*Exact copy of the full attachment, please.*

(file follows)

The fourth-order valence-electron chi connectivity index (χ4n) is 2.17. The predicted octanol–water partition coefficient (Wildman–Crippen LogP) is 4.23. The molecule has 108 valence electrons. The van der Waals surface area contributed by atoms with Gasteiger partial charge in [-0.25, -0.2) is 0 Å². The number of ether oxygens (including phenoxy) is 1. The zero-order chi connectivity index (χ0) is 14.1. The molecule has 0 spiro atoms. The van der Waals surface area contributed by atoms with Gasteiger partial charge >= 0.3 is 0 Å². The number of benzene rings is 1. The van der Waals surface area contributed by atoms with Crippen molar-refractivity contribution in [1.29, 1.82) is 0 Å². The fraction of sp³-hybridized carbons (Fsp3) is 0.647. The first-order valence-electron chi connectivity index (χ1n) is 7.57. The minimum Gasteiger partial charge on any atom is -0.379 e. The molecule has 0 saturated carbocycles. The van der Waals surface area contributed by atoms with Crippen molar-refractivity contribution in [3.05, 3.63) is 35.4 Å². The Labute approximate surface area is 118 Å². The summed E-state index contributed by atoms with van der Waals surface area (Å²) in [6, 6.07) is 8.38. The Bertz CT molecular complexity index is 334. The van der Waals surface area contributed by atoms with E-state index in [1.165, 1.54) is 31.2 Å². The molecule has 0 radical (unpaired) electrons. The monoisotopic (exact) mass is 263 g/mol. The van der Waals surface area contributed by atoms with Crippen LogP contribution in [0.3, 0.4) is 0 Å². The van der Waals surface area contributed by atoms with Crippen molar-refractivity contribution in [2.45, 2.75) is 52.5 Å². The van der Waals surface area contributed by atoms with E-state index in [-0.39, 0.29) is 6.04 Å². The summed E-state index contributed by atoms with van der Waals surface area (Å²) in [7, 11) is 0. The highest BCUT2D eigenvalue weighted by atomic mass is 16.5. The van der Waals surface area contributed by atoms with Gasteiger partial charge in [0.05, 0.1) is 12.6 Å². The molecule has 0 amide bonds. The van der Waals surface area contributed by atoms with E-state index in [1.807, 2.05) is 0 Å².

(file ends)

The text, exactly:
The fourth-order valence-electron chi connectivity index (χ4n) is 2.17. The predicted octanol–water partition coefficient (Wildman–Crippen LogP) is 4.23. The molecule has 108 valence electrons. The van der Waals surface area contributed by atoms with Gasteiger partial charge in [-0.25, -0.2) is 0 Å². The number of ether oxygens (including phenoxy) is 1. The zero-order chi connectivity index (χ0) is 14.1. The molecule has 0 spiro atoms. The van der Waals surface area contributed by atoms with Gasteiger partial charge >= 0.3 is 0 Å². The number of benzene rings is 1. The van der Waals surface area contributed by atoms with Crippen molar-refractivity contribution in [1.29, 1.82) is 0 Å². The fraction of sp³-hybridized carbons (Fsp3) is 0.647. The first-order valence-electron chi connectivity index (χ1n) is 7.57. The minimum Gasteiger partial charge on any atom is -0.379 e. The molecule has 0 saturated carbocycles. The van der Waals surface area contributed by atoms with Crippen molar-refractivity contribution in [3.05, 3.63) is 35.4 Å². The Labute approximate surface area is 118 Å². The summed E-state index contributed by atoms with van der Waals surface area (Å²) in [6, 6.07) is 8.38. The Bertz CT molecular complexity index is 334. The van der Waals surface area contributed by atoms with E-state index in [1.165, 1.54) is 31.2 Å². The molecule has 0 radical (unpaired) electrons. The monoisotopic (exact) mass is 263 g/mol. The van der Waals surface area contributed by atoms with Crippen LogP contribution in [0.3, 0.4) is 0 Å². The van der Waals surface area contributed by atoms with Crippen molar-refractivity contribution in [2.45, 2.75) is 52.5 Å². The van der Waals surface area contributed by atoms with E-state index in [-0.39, 0.29) is 6.04 Å². The summed E-state index contributed by atoms with van der Waals surface area (Å²) in [7, 11) is 0. The highest BCUT2D eigenvalue weighted by atomic mass is 16.5. The van der Waals surface area contributed by atoms with Gasteiger partial charge in [0.05, 0.1) is 12.6 Å². The molecule has 0 amide bonds. The van der Waals surface area contributed by atoms with E-state index in [1.807, 2.05) is 0 Å².